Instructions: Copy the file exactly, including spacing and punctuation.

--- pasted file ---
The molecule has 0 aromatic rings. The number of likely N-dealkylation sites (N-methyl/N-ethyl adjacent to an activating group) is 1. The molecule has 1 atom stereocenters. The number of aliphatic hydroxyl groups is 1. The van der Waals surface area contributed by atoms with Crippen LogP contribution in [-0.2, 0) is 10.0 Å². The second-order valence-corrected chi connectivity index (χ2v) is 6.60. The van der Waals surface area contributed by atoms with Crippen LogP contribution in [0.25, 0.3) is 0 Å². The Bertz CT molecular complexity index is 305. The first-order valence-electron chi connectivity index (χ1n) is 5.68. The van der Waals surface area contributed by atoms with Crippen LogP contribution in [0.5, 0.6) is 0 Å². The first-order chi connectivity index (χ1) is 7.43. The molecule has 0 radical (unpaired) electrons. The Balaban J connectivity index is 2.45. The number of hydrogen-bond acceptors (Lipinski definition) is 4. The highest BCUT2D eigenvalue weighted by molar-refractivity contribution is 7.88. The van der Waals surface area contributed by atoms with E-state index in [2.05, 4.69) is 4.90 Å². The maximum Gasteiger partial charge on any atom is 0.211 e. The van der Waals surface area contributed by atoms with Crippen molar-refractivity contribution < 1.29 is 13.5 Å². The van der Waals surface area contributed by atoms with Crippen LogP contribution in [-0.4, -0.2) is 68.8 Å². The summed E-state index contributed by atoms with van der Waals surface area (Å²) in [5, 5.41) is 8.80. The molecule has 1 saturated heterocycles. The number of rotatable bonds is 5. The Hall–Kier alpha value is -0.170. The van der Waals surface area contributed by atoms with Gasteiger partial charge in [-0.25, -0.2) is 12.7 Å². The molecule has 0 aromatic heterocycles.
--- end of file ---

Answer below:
The molecule has 0 aromatic rings. The number of likely N-dealkylation sites (N-methyl/N-ethyl adjacent to an activating group) is 1. The molecule has 1 atom stereocenters. The number of aliphatic hydroxyl groups is 1. The van der Waals surface area contributed by atoms with Crippen LogP contribution in [-0.2, 0) is 10.0 Å². The second-order valence-corrected chi connectivity index (χ2v) is 6.60. The van der Waals surface area contributed by atoms with Crippen LogP contribution in [0.25, 0.3) is 0 Å². The Bertz CT molecular complexity index is 305. The first-order valence-electron chi connectivity index (χ1n) is 5.68. The van der Waals surface area contributed by atoms with Crippen LogP contribution in [0.5, 0.6) is 0 Å². The first-order chi connectivity index (χ1) is 7.43. The molecule has 0 radical (unpaired) electrons. The Balaban J connectivity index is 2.45. The number of hydrogen-bond acceptors (Lipinski definition) is 4. The highest BCUT2D eigenvalue weighted by molar-refractivity contribution is 7.88. The van der Waals surface area contributed by atoms with E-state index in [2.05, 4.69) is 4.90 Å². The maximum Gasteiger partial charge on any atom is 0.211 e. The van der Waals surface area contributed by atoms with Crippen molar-refractivity contribution < 1.29 is 13.5 Å². The van der Waals surface area contributed by atoms with Crippen LogP contribution in [-0.4, -0.2) is 68.8 Å². The summed E-state index contributed by atoms with van der Waals surface area (Å²) in [5, 5.41) is 8.80. The molecule has 1 saturated heterocycles. The number of rotatable bonds is 5. The Hall–Kier alpha value is -0.170. The van der Waals surface area contributed by atoms with Gasteiger partial charge in [-0.25, -0.2) is 12.7 Å². The molecule has 0 aromatic heterocycles.